On June 24, 2020, the ACLU of Kansas filed a lawsuit on behalf of voter advocacy nonprofit Loud Light and its founder and Executive Director Davis Hammett against Secretary of Scott Schwab for violating his office's obligation to follow the Kansas Open Records Act. 

The suit came after a nearly 300-day wait for voter and provisional ballot information that courts have previously ruled are subject to public records law. Loud Light specifically had requested the names of provisional ballot voters and whether their ballots ultimately were counted. 

“On September 4, 2019, Plaintiffs submitted a request to Defendant Schwab for the ELVIS Provisional Ballot Detail Report from the 2018 General Election,” the lawsuit reads. “Two hundred ninety-three (294) days later – and only in anticipation of this litigation -- Plaintiffs finally received a formal denial of their records request. But Defendant Schwab’s claims that the requested records are prohibited from release by law are without merit.”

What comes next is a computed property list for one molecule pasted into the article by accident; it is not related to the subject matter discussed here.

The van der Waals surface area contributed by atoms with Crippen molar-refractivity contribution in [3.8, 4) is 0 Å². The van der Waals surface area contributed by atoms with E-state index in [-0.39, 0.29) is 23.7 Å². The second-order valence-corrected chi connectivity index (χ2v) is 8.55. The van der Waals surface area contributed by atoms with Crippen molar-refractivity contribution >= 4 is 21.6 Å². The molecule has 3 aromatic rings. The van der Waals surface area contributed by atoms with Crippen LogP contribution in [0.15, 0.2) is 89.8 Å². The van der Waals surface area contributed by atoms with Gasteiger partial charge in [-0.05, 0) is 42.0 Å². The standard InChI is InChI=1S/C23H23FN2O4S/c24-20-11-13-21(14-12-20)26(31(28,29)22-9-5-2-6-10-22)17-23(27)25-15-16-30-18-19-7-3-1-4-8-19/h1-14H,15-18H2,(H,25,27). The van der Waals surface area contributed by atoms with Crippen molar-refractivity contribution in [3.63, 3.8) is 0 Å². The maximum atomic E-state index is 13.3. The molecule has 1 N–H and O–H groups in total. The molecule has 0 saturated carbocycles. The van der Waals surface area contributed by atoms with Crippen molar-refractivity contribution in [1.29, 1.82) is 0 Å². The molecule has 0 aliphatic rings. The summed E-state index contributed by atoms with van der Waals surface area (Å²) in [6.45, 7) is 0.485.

A June 18 letter from the ACLU of Kansas to the Secretary of State’s office read in part, “It is our strong desire to resolve this matter without litigation and we will make every effort to work collaboratively with your office to avoid further legal action.”

The ACLU of Kansas and Mr. Hammet won a similar case in January of 2019 when a District Court judge ordered then-Johnson County Election Commissioner Ronnie Metsker to honor a formal request for lists of voters who had cast provisional ballots in the 2018 primary.

On July 24, 2020, the Shawnee County District Court ruled in favor of Loud Light and the ACLU of Kansas, finding that the Secretary of State’s disclosure of the ELVIS provisional ballot detail report of the 2018 general election is required under the Kansas Open Records Act. It ordered the Secretary of State to produce the report to the plaintiff by the next day.